Illustration: Fox writing with a quill pen (1852) Courtesy of The New York Public Library
THE RENAISSANCE COURTIER and author Philip Sidney described poetry as "that which, in the noblest nations and languages that are known, hath been the first light-giver to ignorance, and first nurse, whose milk by little and little enabled them to feed afterwards of tougher knowledges." The four centuries between the publication of his Apology for Poetry and the present day might as well be four millennia. It's easy to argue that poetry, which for Sidney referred broadly to literary activity, has been under attack since at least Plato and always seems to survive and even thrive in the face of resistance. Some even look to a brave new world of possibility for literature in a digital age. Still, it's hard not to be discouraged in the face of an intensifying crisis of faith in the value of both literature and education. What can be said about the importance and function of literature in what seem, to many, increasingly bleak times?
Few literary critics achieve or maintain the kind of cultural visibility that Harold Bloom, Marjorie Garber, Marjorie Perloff, and Helen Vendler have sustained for decades. Bloom has taught for most of his career at Yale, Garber and Vendler at Harvard, and Perloff at Stanford; each publishes with a major commercial or university press. All make claims for the potency and primacy of the literary, if often in radically different ways. Bloom and Vendler champion the poetic tradition approached through close textual analysis, though Bloom prefers grand narratives and Vendler taxonomy. Like Bloom and Vendler, Garber values the tradition, but for her, literature offers problems not just for interpretation, but for public policy. Bloom and Perloff are enthralled by genius and the importance of artistic legacies, though Bloom's veneration of classic literary works seems at odds with Perloff's preference for the latest forms of innovation. These publications function as summations of these influential critics' careers; the inadvertent cluster they form also provides a snapshot of our tenuous moment in the history of literature.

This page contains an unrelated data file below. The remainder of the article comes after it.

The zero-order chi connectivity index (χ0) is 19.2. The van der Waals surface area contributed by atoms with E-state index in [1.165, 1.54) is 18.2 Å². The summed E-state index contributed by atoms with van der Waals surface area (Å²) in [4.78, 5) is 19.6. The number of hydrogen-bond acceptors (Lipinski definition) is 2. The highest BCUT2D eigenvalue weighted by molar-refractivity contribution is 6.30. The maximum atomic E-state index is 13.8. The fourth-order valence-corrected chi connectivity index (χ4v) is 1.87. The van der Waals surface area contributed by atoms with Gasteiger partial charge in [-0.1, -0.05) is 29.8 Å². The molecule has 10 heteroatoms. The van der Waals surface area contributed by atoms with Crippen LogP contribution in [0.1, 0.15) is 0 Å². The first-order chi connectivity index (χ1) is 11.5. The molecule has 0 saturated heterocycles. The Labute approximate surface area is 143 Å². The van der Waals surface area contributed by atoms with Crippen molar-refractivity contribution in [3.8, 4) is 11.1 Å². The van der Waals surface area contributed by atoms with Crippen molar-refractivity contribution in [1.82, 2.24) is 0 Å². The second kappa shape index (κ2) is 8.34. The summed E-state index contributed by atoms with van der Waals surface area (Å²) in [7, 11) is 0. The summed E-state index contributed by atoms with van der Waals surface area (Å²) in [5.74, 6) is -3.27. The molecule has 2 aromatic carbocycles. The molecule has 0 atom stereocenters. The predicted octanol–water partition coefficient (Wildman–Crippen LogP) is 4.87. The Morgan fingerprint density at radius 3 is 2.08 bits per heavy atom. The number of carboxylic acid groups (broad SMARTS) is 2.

For nearly 40 years, Harold Bloom has delivered the gospel of influence. In a trinity of important works — The Anxiety of Influence (1973), A Map of Misreading (1975), and Agon (1982) — Bloom laid out a theory of poetry dependent upon a complex psychology that obtains between poets in the literary tradition. Bloom has invested a lifetime in this tradition, and the titles of his many books alone indicate a strong preference for prescription rather than description: The Western Canon, Stories and Poems for Extremely Intelligent Children of All Ages, The Best Poems of the English Language, Genius: A Mosaic of One Hundred Exemplary Creative Minds, and — most unambiguously — How to Read and Why.
Bloom describes his latest effort, The Anatomy of Influence: Literature as a Way of Life, as his "final reflection upon the influence process." Bloom's now familiar theory concerns itself with the sources of creativity. Great poems emerge when poets transcend the anxiety produced by the towering achievements of the past. To write definitive, canon-changing works is to creatively "misread" the triumphs of precursors, generating a new ...read more